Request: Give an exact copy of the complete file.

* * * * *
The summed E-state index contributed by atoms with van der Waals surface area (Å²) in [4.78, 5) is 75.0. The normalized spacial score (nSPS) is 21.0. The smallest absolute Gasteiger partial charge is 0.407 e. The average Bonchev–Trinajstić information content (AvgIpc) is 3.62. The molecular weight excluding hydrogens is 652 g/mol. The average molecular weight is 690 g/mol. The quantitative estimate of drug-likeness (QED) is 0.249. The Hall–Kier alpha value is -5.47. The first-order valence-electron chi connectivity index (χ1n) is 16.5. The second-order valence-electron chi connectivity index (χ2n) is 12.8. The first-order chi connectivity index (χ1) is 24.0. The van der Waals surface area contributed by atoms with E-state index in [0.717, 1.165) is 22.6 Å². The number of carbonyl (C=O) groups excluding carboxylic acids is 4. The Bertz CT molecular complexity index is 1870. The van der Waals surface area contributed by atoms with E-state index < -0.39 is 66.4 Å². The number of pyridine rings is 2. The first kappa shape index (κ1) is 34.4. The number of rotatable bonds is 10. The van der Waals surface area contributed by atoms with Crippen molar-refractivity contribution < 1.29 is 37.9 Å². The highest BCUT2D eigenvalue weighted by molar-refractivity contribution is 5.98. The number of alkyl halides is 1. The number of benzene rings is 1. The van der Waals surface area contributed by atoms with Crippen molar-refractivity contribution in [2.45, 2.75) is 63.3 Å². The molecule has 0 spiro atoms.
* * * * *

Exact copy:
The summed E-state index contributed by atoms with van der Waals surface area (Å²) in [4.78, 5) is 75.0. The normalized spacial score (nSPS) is 21.0. The smallest absolute Gasteiger partial charge is 0.407 e. The average Bonchev–Trinajstić information content (AvgIpc) is 3.62. The molecular weight excluding hydrogens is 652 g/mol. The average molecular weight is 690 g/mol. The quantitative estimate of drug-likeness (QED) is 0.249. The Hall–Kier alpha value is -5.47. The first-order valence-electron chi connectivity index (χ1n) is 16.5. The second-order valence-electron chi connectivity index (χ2n) is 12.8. The first-order chi connectivity index (χ1) is 24.0. The van der Waals surface area contributed by atoms with E-state index in [0.717, 1.165) is 22.6 Å². The number of carbonyl (C=O) groups excluding carboxylic acids is 4. The Bertz CT molecular complexity index is 1870. The van der Waals surface area contributed by atoms with E-state index < -0.39 is 66.4 Å². The number of pyridine rings is 2. The first kappa shape index (κ1) is 34.4. The number of rotatable bonds is 10. The van der Waals surface area contributed by atoms with Crippen molar-refractivity contribution < 1.29 is 37.9 Å². The highest BCUT2D eigenvalue weighted by molar-refractivity contribution is 5.98. The number of alkyl halides is 1. The number of benzene rings is 1. The van der Waals surface area contributed by atoms with Crippen molar-refractivity contribution in [2.45, 2.75) is 63.3 Å². The molecule has 0 spiro atoms.